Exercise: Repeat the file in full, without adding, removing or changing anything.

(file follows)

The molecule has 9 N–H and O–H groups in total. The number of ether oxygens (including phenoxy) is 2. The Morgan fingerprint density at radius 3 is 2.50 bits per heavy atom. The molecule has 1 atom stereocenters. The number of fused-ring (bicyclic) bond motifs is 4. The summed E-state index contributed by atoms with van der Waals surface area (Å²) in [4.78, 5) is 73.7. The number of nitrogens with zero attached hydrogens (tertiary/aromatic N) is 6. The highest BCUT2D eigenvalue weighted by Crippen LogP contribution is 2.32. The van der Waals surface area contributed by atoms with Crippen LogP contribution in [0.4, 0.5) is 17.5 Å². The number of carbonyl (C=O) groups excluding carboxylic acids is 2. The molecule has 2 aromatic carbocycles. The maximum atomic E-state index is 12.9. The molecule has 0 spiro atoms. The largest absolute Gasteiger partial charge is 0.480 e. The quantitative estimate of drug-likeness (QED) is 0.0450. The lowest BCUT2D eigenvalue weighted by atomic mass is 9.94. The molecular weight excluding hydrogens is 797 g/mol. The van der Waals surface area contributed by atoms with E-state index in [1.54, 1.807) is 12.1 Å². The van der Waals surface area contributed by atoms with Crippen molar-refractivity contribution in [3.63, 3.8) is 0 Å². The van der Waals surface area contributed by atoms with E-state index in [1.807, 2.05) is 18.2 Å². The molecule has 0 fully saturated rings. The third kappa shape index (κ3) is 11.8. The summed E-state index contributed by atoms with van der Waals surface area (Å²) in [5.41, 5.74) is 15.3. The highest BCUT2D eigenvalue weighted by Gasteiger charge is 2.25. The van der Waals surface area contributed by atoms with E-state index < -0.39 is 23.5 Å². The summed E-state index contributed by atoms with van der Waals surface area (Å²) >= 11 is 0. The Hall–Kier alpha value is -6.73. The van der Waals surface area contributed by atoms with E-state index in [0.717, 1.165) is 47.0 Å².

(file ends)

The molecule has 9 N–H and O–H groups in total. The number of ether oxygens (including phenoxy) is 2. The Morgan fingerprint density at radius 3 is 2.50 bits per heavy atom. The molecule has 1 atom stereocenters. The number of fused-ring (bicyclic) bond motifs is 4. The summed E-state index contributed by atoms with van der Waals surface area (Å²) in [4.78, 5) is 73.7. The number of nitrogens with zero attached hydrogens (tertiary/aromatic N) is 6. The highest BCUT2D eigenvalue weighted by Crippen LogP contribution is 2.32. The van der Waals surface area contributed by atoms with Crippen LogP contribution in [0.4, 0.5) is 17.5 Å². The number of carbonyl (C=O) groups excluding carboxylic acids is 2. The molecule has 2 aromatic carbocycles. The maximum atomic E-state index is 12.9. The molecule has 0 spiro atoms. The largest absolute Gasteiger partial charge is 0.480 e. The quantitative estimate of drug-likeness (QED) is 0.0450. The lowest BCUT2D eigenvalue weighted by atomic mass is 9.94. The molecular weight excluding hydrogens is 797 g/mol. The van der Waals surface area contributed by atoms with E-state index in [1.54, 1.807) is 12.1 Å². The van der Waals surface area contributed by atoms with Crippen molar-refractivity contribution in [3.63, 3.8) is 0 Å². The van der Waals surface area contributed by atoms with E-state index in [1.807, 2.05) is 18.2 Å². The molecule has 0 fully saturated rings. The third kappa shape index (κ3) is 11.8. The summed E-state index contributed by atoms with van der Waals surface area (Å²) in [5.41, 5.74) is 15.3. The highest BCUT2D eigenvalue weighted by Gasteiger charge is 2.25. The van der Waals surface area contributed by atoms with E-state index < -0.39 is 23.5 Å². The summed E-state index contributed by atoms with van der Waals surface area (Å²) >= 11 is 0. The Hall–Kier alpha value is -6.73. The van der Waals surface area contributed by atoms with E-state index in [0.717, 1.165) is 47.0 Å².